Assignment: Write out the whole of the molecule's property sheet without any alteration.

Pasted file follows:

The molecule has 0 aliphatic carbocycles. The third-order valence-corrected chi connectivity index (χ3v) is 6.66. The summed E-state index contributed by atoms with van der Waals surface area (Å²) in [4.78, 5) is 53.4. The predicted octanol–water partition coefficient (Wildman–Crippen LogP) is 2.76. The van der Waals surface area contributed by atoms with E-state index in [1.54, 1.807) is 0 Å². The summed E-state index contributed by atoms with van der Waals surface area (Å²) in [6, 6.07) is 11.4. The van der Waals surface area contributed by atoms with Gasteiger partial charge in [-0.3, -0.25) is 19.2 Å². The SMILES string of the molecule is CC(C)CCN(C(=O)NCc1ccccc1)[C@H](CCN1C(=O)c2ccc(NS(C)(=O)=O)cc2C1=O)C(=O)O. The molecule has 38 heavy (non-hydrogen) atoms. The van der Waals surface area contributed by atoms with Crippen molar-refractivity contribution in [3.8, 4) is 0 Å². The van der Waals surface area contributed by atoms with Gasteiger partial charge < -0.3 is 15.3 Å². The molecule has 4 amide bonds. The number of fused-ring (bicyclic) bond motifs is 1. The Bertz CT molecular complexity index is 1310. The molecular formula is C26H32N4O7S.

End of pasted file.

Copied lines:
The molecule has 0 aliphatic carbocycles. The third-order valence-corrected chi connectivity index (χ3v) is 6.66. The summed E-state index contributed by atoms with van der Waals surface area (Å²) in [4.78, 5) is 53.4. The predicted octanol–water partition coefficient (Wildman–Crippen LogP) is 2.76. The van der Waals surface area contributed by atoms with E-state index in [1.54, 1.807) is 0 Å². The summed E-state index contributed by atoms with van der Waals surface area (Å²) in [6, 6.07) is 11.4. The van der Waals surface area contributed by atoms with Gasteiger partial charge in [-0.3, -0.25) is 19.2 Å². The SMILES string of the molecule is CC(C)CCN(C(=O)NCc1ccccc1)[C@H](CCN1C(=O)c2ccc(NS(C)(=O)=O)cc2C1=O)C(=O)O. The molecule has 38 heavy (non-hydrogen) atoms. The van der Waals surface area contributed by atoms with Crippen molar-refractivity contribution in [3.8, 4) is 0 Å². The van der Waals surface area contributed by atoms with Gasteiger partial charge < -0.3 is 15.3 Å². The molecule has 4 amide bonds. The number of fused-ring (bicyclic) bond motifs is 1. The Bertz CT molecular complexity index is 1310. The molecular formula is C26H32N4O7S.